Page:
Marines target rebels in Fallujah region

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The Independent Online

The operation was under way amid fears for the safety of diplomats in Iraq. The government appealed to its global partners to defy al-Qa'ida's "blackmail" and keep their diplomats in Baghdad despite the reported slaying of Egypt's top envoy and threats against those who support the US-backed administration.

Operation Scimitar began on Thursday with targeted raids in the village of Zaidan, 20 miles from Fallujah. So far, 22 suspected insurgents have been detained. Fallujah was a major insurgent bastion until US forces overran the city in November. The campaign includes 500 Marines from the 3rd Reconnaissance Battalion, stationed in Okinawa, Japan. About 100 Iraqi soldiers are supporting the operation.

Elsewhere, gunmen yesterday killed a police captain, Saad Mihsin Abdul Sadah, in Amiriyah, some 25 miles west of Baghdad. He was on his way to work at the Interior Ministry, police said. The insurgency has frequently targeted Iraq's security forces, but started attacking foreign diplomats in recent days as part of a new trend apparently aimed at isolating the country from the Arab world.

Violent incidents in the capital have been declining since Iraq's US-backed forces launched an operation against insurgents in the city six weeks ago. The commander of US forces in Baghdad, General William Webster, said car bombings had dropped from 14 to 21 a week in May to seven or eight a week now. But he said it was "very difficult to know" whether the insurgency has been broken.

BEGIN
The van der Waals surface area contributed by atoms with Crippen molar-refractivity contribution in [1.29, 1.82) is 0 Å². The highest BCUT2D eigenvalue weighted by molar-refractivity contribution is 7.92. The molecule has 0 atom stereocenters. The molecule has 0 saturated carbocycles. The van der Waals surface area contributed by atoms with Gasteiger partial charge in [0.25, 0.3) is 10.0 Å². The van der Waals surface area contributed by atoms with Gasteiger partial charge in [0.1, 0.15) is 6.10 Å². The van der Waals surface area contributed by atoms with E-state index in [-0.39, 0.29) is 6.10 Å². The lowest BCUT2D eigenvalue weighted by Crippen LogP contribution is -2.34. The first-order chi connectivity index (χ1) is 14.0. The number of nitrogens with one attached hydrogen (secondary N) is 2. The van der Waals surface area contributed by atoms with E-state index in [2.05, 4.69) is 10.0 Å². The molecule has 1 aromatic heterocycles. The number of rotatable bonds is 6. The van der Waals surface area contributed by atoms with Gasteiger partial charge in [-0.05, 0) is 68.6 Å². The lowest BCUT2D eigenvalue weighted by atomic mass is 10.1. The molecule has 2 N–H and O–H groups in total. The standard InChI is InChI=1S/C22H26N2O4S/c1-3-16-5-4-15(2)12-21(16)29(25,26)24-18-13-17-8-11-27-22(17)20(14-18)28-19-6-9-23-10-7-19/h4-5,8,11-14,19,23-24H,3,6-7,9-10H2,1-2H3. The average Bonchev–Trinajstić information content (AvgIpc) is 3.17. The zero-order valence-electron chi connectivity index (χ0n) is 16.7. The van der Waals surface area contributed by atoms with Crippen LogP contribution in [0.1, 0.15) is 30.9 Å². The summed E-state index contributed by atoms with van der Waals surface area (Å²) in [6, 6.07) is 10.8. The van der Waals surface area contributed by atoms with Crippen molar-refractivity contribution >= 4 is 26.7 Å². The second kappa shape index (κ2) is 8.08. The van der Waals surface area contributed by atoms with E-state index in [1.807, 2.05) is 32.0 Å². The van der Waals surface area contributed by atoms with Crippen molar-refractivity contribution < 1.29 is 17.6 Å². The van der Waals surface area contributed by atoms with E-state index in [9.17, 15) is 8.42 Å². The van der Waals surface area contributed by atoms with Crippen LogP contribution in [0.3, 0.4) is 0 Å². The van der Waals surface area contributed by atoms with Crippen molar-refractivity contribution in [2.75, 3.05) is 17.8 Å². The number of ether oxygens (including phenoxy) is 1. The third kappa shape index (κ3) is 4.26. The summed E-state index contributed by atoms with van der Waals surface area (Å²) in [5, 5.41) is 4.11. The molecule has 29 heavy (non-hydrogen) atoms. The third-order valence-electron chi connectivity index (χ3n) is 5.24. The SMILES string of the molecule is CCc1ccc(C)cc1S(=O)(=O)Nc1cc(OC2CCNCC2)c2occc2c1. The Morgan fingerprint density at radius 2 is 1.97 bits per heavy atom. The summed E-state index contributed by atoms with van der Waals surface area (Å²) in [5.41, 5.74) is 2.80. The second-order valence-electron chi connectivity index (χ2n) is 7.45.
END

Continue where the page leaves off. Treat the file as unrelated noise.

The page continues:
Iraqi officials have become concerned about a possible exodus of diplomats from Baghdad after a website claim on Thursday by al-Qa'ida in Iraq that it had killed the Egyptian envoy Ihab al-Sherif, who was seized by eight gunmen on a street in Baghdad last weekend.

The terror group said it wanted to seize "as many ambassadors as we can" to punish states that support Iraq's Shia-dominated government. Sunni Muslims, who dominated Iraq until Saddam was ousted in 2003, now make up the core of an insurgency that has killed more than 1,475 people since the government took office on 28 April.